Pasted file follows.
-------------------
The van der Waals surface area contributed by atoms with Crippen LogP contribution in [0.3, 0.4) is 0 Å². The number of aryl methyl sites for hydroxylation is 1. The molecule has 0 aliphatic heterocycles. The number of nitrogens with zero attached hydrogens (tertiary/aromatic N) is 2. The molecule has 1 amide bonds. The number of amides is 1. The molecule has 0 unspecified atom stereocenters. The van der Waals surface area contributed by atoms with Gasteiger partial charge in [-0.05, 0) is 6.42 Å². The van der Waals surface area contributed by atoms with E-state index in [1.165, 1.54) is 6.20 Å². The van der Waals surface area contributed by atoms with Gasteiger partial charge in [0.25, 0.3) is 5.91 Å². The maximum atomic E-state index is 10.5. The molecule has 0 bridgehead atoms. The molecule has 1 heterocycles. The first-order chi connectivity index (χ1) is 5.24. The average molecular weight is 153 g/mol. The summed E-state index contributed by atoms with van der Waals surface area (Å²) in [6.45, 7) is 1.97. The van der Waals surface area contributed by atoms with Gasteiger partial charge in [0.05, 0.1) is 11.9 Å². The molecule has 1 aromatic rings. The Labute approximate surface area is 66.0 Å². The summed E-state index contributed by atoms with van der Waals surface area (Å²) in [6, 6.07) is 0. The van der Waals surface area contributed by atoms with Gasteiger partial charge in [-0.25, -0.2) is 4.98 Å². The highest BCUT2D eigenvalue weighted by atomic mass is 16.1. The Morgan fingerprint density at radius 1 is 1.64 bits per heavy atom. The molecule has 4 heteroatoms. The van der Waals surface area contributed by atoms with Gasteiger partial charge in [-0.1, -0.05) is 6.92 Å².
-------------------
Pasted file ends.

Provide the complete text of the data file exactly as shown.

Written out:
The van der Waals surface area contributed by atoms with Crippen LogP contribution in [0.3, 0.4) is 0 Å². The number of aryl methyl sites for hydroxylation is 1. The molecule has 0 aliphatic heterocycles. The number of nitrogens with zero attached hydrogens (tertiary/aromatic N) is 2. The molecule has 1 amide bonds. The number of amides is 1. The molecule has 0 unspecified atom stereocenters. The van der Waals surface area contributed by atoms with Gasteiger partial charge in [-0.05, 0) is 6.42 Å². The van der Waals surface area contributed by atoms with E-state index in [1.165, 1.54) is 6.20 Å². The van der Waals surface area contributed by atoms with Gasteiger partial charge in [0.25, 0.3) is 5.91 Å². The maximum atomic E-state index is 10.5. The molecule has 0 bridgehead atoms. The molecule has 1 heterocycles. The first-order chi connectivity index (χ1) is 5.24. The average molecular weight is 153 g/mol. The summed E-state index contributed by atoms with van der Waals surface area (Å²) in [6.45, 7) is 1.97. The van der Waals surface area contributed by atoms with Gasteiger partial charge in [0.05, 0.1) is 11.9 Å². The molecule has 1 aromatic rings. The Labute approximate surface area is 66.0 Å². The summed E-state index contributed by atoms with van der Waals surface area (Å²) in [6, 6.07) is 0. The van der Waals surface area contributed by atoms with Gasteiger partial charge in [-0.25, -0.2) is 4.98 Å². The highest BCUT2D eigenvalue weighted by atomic mass is 16.1. The Morgan fingerprint density at radius 1 is 1.64 bits per heavy atom. The molecule has 4 heteroatoms. The van der Waals surface area contributed by atoms with Gasteiger partial charge in [-0.1, -0.05) is 6.92 Å².